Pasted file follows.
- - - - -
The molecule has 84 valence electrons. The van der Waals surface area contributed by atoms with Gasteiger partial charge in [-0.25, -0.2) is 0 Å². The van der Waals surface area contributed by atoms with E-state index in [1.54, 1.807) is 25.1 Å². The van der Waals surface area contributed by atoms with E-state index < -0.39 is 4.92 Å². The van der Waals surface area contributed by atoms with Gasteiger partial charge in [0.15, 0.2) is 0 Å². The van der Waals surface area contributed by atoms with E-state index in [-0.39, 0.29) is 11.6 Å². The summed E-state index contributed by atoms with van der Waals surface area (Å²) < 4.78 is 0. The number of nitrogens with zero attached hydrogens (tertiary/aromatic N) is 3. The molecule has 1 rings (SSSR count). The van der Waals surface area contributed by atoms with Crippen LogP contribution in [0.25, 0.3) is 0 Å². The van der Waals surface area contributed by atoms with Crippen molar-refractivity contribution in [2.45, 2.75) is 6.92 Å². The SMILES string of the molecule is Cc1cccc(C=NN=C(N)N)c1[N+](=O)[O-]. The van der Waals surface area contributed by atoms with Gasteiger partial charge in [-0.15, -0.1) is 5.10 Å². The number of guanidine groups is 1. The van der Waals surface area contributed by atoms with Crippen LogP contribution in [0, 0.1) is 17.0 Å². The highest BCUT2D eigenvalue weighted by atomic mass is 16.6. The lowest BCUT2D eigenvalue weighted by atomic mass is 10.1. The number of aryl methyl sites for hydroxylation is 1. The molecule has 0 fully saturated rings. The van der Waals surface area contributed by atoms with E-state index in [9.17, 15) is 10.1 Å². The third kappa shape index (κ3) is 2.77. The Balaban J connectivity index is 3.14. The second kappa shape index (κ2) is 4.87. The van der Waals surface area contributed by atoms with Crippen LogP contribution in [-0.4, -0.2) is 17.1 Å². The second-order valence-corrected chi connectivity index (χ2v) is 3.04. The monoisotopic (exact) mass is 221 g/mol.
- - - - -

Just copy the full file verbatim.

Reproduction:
The molecule has 84 valence electrons. The van der Waals surface area contributed by atoms with Gasteiger partial charge in [-0.25, -0.2) is 0 Å². The van der Waals surface area contributed by atoms with E-state index in [1.54, 1.807) is 25.1 Å². The van der Waals surface area contributed by atoms with E-state index < -0.39 is 4.92 Å². The van der Waals surface area contributed by atoms with Gasteiger partial charge in [0.15, 0.2) is 0 Å². The van der Waals surface area contributed by atoms with E-state index in [-0.39, 0.29) is 11.6 Å². The summed E-state index contributed by atoms with van der Waals surface area (Å²) < 4.78 is 0. The number of nitrogens with zero attached hydrogens (tertiary/aromatic N) is 3. The molecule has 1 rings (SSSR count). The van der Waals surface area contributed by atoms with Crippen LogP contribution in [0.25, 0.3) is 0 Å². The van der Waals surface area contributed by atoms with Crippen molar-refractivity contribution in [2.45, 2.75) is 6.92 Å². The SMILES string of the molecule is Cc1cccc(C=NN=C(N)N)c1[N+](=O)[O-]. The van der Waals surface area contributed by atoms with Gasteiger partial charge in [-0.15, -0.1) is 5.10 Å². The number of guanidine groups is 1. The van der Waals surface area contributed by atoms with Crippen LogP contribution in [0, 0.1) is 17.0 Å². The highest BCUT2D eigenvalue weighted by atomic mass is 16.6. The lowest BCUT2D eigenvalue weighted by atomic mass is 10.1. The number of aryl methyl sites for hydroxylation is 1. The molecule has 0 fully saturated rings. The van der Waals surface area contributed by atoms with E-state index in [9.17, 15) is 10.1 Å². The third kappa shape index (κ3) is 2.77. The Balaban J connectivity index is 3.14. The second kappa shape index (κ2) is 4.87. The van der Waals surface area contributed by atoms with Crippen LogP contribution in [-0.4, -0.2) is 17.1 Å². The second-order valence-corrected chi connectivity index (χ2v) is 3.04. The monoisotopic (exact) mass is 221 g/mol.